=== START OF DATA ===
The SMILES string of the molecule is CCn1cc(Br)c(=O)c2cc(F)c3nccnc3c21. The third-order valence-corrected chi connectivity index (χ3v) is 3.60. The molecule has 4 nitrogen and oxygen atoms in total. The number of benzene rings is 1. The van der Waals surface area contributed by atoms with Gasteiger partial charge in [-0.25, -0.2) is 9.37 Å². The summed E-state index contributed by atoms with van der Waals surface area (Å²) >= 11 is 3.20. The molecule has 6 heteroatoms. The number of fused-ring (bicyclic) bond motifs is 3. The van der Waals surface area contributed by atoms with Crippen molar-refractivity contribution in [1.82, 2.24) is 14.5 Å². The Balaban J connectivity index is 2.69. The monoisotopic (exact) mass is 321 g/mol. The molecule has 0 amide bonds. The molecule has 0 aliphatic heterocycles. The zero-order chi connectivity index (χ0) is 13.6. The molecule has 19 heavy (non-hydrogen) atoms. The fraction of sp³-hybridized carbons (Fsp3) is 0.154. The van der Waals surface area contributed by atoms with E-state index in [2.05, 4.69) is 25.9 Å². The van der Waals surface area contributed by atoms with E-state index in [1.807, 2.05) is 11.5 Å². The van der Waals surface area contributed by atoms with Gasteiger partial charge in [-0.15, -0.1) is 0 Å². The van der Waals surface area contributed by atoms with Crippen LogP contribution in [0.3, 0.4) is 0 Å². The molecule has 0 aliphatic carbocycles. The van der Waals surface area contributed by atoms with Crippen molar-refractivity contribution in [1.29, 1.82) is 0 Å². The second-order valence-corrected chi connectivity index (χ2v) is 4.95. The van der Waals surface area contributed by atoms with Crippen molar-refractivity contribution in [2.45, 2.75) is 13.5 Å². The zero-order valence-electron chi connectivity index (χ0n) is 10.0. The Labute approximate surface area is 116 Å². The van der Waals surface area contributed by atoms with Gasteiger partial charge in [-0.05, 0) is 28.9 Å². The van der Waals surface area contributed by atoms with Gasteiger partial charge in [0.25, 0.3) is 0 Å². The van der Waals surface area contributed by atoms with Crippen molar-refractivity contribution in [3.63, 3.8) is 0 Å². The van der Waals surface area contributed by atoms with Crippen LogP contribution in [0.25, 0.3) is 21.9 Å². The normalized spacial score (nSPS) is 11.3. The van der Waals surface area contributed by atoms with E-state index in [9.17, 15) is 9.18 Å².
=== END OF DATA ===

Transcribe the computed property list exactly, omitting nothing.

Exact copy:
The SMILES string of the molecule is CCn1cc(Br)c(=O)c2cc(F)c3nccnc3c21. The third-order valence-corrected chi connectivity index (χ3v) is 3.60. The molecule has 4 nitrogen and oxygen atoms in total. The number of benzene rings is 1. The van der Waals surface area contributed by atoms with Gasteiger partial charge in [-0.25, -0.2) is 9.37 Å². The summed E-state index contributed by atoms with van der Waals surface area (Å²) >= 11 is 3.20. The molecule has 6 heteroatoms. The number of fused-ring (bicyclic) bond motifs is 3. The van der Waals surface area contributed by atoms with Crippen molar-refractivity contribution in [1.82, 2.24) is 14.5 Å². The Balaban J connectivity index is 2.69. The monoisotopic (exact) mass is 321 g/mol. The molecule has 0 amide bonds. The molecule has 0 aliphatic heterocycles. The zero-order chi connectivity index (χ0) is 13.6. The molecule has 19 heavy (non-hydrogen) atoms. The fraction of sp³-hybridized carbons (Fsp3) is 0.154. The van der Waals surface area contributed by atoms with E-state index in [2.05, 4.69) is 25.9 Å². The van der Waals surface area contributed by atoms with E-state index in [1.807, 2.05) is 11.5 Å². The van der Waals surface area contributed by atoms with Gasteiger partial charge in [-0.15, -0.1) is 0 Å². The van der Waals surface area contributed by atoms with Crippen LogP contribution in [0.3, 0.4) is 0 Å². The molecule has 0 aliphatic carbocycles. The van der Waals surface area contributed by atoms with Crippen molar-refractivity contribution in [1.29, 1.82) is 0 Å². The second-order valence-corrected chi connectivity index (χ2v) is 4.95. The van der Waals surface area contributed by atoms with Crippen molar-refractivity contribution in [2.45, 2.75) is 13.5 Å². The zero-order valence-electron chi connectivity index (χ0n) is 10.0. The Labute approximate surface area is 116 Å². The van der Waals surface area contributed by atoms with Gasteiger partial charge in [-0.05, 0) is 28.9 Å². The van der Waals surface area contributed by atoms with Gasteiger partial charge in [0.25, 0.3) is 0 Å². The van der Waals surface area contributed by atoms with Crippen molar-refractivity contribution in [3.63, 3.8) is 0 Å². The van der Waals surface area contributed by atoms with Crippen LogP contribution in [0.25, 0.3) is 21.9 Å². The normalized spacial score (nSPS) is 11.3. The van der Waals surface area contributed by atoms with E-state index in [9.17, 15) is 9.18 Å².